How do nuclear energy plants benefit the economy?
Every dollar spent by the typical nuclear power plant results in the creation of $1.04 in the local community, $1.18 in the state economy, and $1.87 in the U.S. economy, according to an analysis of 23 nuclear plants representing 41 reactors.
Companies operating a typical nuclear plant pay about $16 million in state and local taxes annually. These tax dollars benefit schools, roads and other state and local infrastructure. Each company typically pays federal taxes of $67 million annually.
In addition, nuclear energy facilities typically employ up to 3,500 people during construction and 400 to 700 people during operation, at salaries 36 percent higher than average in the local area. It produces approximately $470 million annually in sales of goods and services in the local community.
The construction of new reactors depends on a robust supply chain to support manufacturing. Nuclear plants are comprised of hundreds of components and subcomponents, whose construction requires a deep and diverse supplier base. More than 22,500 companies provide $14.2 billion in components and services to the U.S. nuclear energy industry each year.
How do suppliers thrive when only 5 nuclear facilities are under construction?
Nuclear energy facilities update their equipment over time and also need replacement parts, providing a steady stream of orders through the supply chain. Beyond this ongoing activity, the U.S. nuclear energy industry competes in international markets. The more successful this effort, the more manufacturers contribute to domestic job creation and economic development.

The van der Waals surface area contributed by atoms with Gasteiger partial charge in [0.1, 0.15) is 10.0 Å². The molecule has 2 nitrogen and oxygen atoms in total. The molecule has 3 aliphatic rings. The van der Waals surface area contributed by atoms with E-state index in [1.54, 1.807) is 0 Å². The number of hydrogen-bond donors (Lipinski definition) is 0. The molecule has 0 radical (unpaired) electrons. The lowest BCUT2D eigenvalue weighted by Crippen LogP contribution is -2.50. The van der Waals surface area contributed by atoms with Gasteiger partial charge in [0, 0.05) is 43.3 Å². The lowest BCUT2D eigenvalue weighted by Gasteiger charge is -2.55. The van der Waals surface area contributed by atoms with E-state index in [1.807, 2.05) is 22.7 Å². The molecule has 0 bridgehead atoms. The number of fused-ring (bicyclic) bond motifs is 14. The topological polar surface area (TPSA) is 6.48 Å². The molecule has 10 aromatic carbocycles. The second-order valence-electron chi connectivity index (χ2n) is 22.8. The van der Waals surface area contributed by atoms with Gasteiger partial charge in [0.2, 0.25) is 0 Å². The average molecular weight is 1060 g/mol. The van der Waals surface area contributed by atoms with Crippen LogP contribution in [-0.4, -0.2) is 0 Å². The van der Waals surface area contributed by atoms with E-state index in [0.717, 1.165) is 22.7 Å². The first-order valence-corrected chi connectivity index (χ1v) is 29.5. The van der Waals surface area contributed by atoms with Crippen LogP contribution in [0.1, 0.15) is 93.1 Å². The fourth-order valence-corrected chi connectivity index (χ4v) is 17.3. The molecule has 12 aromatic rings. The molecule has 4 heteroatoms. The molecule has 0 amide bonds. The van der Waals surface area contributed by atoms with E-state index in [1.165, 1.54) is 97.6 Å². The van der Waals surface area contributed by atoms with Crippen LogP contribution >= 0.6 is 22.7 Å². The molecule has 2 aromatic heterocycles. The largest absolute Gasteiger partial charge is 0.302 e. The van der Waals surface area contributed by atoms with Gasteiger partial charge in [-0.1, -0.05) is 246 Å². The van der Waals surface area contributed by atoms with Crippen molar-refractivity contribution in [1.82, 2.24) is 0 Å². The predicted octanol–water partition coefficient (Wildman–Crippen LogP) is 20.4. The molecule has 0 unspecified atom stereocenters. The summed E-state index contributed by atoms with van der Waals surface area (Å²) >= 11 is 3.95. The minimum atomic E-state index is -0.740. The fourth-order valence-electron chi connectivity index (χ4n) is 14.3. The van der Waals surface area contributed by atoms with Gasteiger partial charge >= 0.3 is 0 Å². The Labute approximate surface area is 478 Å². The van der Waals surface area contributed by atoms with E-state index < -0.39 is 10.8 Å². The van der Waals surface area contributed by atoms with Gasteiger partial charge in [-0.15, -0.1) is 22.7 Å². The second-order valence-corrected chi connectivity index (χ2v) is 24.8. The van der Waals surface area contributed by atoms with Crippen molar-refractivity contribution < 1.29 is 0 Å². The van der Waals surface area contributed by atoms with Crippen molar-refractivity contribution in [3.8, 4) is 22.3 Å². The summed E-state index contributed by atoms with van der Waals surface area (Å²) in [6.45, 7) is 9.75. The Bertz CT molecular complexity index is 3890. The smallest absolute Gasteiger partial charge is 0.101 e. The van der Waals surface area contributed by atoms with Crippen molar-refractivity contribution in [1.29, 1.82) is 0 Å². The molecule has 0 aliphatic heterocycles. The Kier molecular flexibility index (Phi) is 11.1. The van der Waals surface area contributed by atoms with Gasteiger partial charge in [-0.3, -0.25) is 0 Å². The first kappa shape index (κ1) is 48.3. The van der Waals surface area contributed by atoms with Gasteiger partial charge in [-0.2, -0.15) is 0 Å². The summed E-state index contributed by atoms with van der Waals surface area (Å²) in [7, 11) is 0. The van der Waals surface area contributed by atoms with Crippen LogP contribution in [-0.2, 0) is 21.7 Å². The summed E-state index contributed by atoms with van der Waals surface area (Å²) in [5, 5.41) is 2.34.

Who works at nuclear energy facilities?
Nuclear energy facilities employ workers across myriad disciplines. Highly trained and licensed employees operate reactors and are supported by engineers of various types, health physicists, instrumentation and control workers and other professionals, as well as skilled craftspeople such as welders and mechanics.
How do nuclear energy facilities contribute to their communities?
Nuclear power plants often are located in rural communities that benefit considerably from a large industrial complex. Companies that operate nuclear energy facilities are involved in the life of nearby towns and communities, offering college scholarships for related professions, participating in charities and sponsoring other activities. Energy education centers at many facilities teach schoolchildren about nuclear energy as well as about other forms of electricity generation. Because the plants operate over several decades, their presence encourages continuity in their communities by offering employment over more than one generation of families and workers.
Nuclear energy facilities enhance the habitat around the plant, too. Many take an active role in preserving the local flora and fauna, often earning commendations from their communities and from environmental and conservation groups.
For example, the St. Lucie facility in Florida has devoted considerable resources to tracking and preserving the health of sea turtles attracted to breeding areas near the plant. At the Peach Bottom facility in Pennsylvania, Exelon Corp. developed a biodiversity team to mold its riverside site into an even more hospitable residence for its furred and feathered co-inhabitants, including bats, white-tailed deer, turkeys, foxes, bald eagles and osprey.